More New York Love for Mission Chinese Food, Food Trucks Selling Junk to Students

Categories: Talking Points
Today's notes on national stories, local trends, random tastes, and other bycatch dredged up from the food media.

1. The NYT looooooves Mission Chinese Food. Mark Bittman at the New York Times writes a lovely rave of Mission Chinese Food. The piece came on top of an "Edible Selvy" feature on MCF that appeared last month in the Times' T magazine. Bring on the television cameras and national magazines. San Francisco food media: Our work here is done.

2. The Economist vs. Regulations. The most infuriating story I've read this morning is this piece in the Economist (it came out last week, but I just learned about it via Twitter today). The article profiles Homa Dashtaki, an Iranian American who decided to start selling her father's amazing yogurt at farmers markets. The California Department of Food & Agriculture immediately shut her down; the regulations she needed to comply with dated back to the 1940s, required re-pasteurizing the milk, and would have necessitated automating much of the traditional processes that made the yogurt so good. Infuriating, no? But the author uses the piece to bash California's regulatory environment, over and over again, comparing our state unfavorably to Texas -- without bothering to find out whether the same yogurt would have been illegal to make in that state, too.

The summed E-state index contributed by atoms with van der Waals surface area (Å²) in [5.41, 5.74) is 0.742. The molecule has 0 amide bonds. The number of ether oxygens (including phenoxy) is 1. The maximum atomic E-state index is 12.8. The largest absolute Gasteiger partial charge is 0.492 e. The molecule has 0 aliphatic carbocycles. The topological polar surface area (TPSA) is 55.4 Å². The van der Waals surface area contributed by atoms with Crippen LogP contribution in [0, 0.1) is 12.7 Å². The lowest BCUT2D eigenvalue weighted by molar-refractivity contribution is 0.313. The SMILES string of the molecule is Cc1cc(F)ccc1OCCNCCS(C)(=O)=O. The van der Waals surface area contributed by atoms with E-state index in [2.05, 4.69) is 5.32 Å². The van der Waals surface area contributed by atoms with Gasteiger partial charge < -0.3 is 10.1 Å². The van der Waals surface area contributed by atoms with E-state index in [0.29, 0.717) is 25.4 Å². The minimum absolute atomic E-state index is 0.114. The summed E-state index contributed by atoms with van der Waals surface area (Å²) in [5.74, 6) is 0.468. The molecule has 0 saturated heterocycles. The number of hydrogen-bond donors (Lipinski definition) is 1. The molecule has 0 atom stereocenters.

3. Food trucks and schools. In San Francisco, many of us are used to thinking of food-truck owners as the good guys. The Wall Street Journal tells another side of the story. In Novato, snack trucks and ice cream trucks started parking outside local schools after the schools banned junk food from the premises:
The school's principal, Rey Mayoral, said fights have broken out between drivers over choice parking locations, forcing him to call the police on more than one occasion. And the scores of students flocking to the trucks sometimes snarl traffic, he said. "These trucks are contradicting everything we are trying to teach the kids" about nutrition, said Mr. Mayoral. "And what makes matters worse is it's getting dangerous."
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My Voice Nation Help

After reading The Economist's article on Homa Dashtaki, I have to wonder why she didn't pursue getting an exception from the California Department of Food and Agriculture. She was told repeatedly that that avenue was available to her. 

One set of rules does not usually fit everyone. That's why there are ways to get exceptions.

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